As if washing were not enough, all the white cottons, the sheets, shirts, handkerchiefs and table cloths had to be rinsed in starch before drying and ironing. While all this washing was in progress the housewife had to keep an eye on her children, and prepare dinner, because her hungry husband would be home at one o’clock, expecting to be fed. With dinner hour over it was back to the laundry. If the woman of the house was lucky enough she had a mangle to start the drying process; otherwise everything had to be wrung out by hand. Next came hanging out all the wet linen to dry. How the women hoped for dry day! Otherwise the washing would have to be draped around the house to dry. The clothes-horse would have to be placed on the hearth-rug and the fire made up.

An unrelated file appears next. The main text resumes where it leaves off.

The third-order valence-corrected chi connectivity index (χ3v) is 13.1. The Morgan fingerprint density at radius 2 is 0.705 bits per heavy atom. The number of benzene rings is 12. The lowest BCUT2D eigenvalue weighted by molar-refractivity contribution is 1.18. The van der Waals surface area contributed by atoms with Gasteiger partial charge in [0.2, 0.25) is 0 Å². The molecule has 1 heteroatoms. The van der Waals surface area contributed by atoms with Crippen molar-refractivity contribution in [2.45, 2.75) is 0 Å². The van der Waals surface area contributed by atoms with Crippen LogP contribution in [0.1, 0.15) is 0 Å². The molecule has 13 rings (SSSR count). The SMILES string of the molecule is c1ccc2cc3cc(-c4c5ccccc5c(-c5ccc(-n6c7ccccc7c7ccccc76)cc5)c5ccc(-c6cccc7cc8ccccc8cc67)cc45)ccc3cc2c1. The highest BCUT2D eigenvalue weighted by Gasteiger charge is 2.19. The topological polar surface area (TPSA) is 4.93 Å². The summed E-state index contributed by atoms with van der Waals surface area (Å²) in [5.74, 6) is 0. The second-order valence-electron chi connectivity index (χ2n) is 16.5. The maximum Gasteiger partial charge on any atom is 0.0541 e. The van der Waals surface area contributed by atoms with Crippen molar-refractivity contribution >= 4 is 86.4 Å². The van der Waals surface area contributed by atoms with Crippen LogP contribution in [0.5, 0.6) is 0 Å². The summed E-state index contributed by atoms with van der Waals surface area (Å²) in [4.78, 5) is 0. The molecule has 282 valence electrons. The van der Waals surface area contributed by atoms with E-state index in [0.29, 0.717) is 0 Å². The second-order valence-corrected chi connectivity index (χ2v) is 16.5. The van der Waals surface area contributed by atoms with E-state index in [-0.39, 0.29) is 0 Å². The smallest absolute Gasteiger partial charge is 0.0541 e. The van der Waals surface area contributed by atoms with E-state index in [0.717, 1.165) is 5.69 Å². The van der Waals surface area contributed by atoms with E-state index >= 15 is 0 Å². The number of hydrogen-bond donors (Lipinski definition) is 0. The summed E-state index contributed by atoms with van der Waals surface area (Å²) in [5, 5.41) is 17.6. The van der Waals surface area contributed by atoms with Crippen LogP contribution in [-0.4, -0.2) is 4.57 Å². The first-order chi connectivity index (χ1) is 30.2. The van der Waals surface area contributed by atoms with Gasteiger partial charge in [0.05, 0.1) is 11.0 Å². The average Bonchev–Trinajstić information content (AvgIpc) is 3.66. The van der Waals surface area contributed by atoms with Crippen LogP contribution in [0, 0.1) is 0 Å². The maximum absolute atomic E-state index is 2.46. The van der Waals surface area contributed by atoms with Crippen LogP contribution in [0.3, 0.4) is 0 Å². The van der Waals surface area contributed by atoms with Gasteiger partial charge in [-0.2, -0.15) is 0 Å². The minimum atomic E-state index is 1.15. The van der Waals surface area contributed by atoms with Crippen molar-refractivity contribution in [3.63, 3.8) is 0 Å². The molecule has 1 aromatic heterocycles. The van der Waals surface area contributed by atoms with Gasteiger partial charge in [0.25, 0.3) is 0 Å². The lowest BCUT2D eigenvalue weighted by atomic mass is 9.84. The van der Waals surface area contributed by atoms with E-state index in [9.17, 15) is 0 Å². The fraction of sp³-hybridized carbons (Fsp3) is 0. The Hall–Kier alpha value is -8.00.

Next the ironing board came out and all the starched things had to be folded neatly with creases. The electric iron was pretty universal by 1950 but ironing was an essential part of washday. By bedtime the housewife would be exhausted. Tuesday might seem a bit of a holiday by comparison, but there was always something to do; scrub the front doorstep, dust the mantelpiece or clean the windows.